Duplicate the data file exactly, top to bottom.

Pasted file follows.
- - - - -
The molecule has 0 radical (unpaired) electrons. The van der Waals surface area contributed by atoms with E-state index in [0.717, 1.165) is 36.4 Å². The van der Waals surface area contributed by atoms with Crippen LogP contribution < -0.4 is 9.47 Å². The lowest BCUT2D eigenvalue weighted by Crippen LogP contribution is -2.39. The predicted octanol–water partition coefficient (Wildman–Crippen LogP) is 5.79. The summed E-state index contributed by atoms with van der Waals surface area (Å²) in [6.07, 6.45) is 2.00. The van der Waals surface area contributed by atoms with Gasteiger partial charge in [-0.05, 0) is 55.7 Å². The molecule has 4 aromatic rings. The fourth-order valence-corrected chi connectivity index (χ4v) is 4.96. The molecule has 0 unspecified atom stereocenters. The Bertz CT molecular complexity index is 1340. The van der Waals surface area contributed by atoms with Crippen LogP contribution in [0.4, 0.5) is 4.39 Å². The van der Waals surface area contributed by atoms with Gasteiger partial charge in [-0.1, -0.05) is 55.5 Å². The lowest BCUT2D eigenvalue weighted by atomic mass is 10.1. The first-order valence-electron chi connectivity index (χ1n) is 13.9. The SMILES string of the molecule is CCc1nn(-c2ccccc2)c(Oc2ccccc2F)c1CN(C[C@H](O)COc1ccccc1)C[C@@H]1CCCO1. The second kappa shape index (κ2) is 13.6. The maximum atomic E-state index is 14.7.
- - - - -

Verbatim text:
The molecule has 0 radical (unpaired) electrons. The van der Waals surface area contributed by atoms with E-state index in [0.717, 1.165) is 36.4 Å². The van der Waals surface area contributed by atoms with Crippen LogP contribution < -0.4 is 9.47 Å². The lowest BCUT2D eigenvalue weighted by Crippen LogP contribution is -2.39. The predicted octanol–water partition coefficient (Wildman–Crippen LogP) is 5.79. The summed E-state index contributed by atoms with van der Waals surface area (Å²) in [6.07, 6.45) is 2.00. The van der Waals surface area contributed by atoms with Gasteiger partial charge in [-0.05, 0) is 55.7 Å². The molecule has 4 aromatic rings. The fourth-order valence-corrected chi connectivity index (χ4v) is 4.96. The molecule has 0 unspecified atom stereocenters. The Bertz CT molecular complexity index is 1340. The van der Waals surface area contributed by atoms with Crippen LogP contribution in [0.4, 0.5) is 4.39 Å². The van der Waals surface area contributed by atoms with Gasteiger partial charge in [-0.1, -0.05) is 55.5 Å². The lowest BCUT2D eigenvalue weighted by atomic mass is 10.1. The first-order valence-electron chi connectivity index (χ1n) is 13.9. The SMILES string of the molecule is CCc1nn(-c2ccccc2)c(Oc2ccccc2F)c1CN(C[C@H](O)COc1ccccc1)C[C@@H]1CCCO1. The second kappa shape index (κ2) is 13.6. The maximum atomic E-state index is 14.7.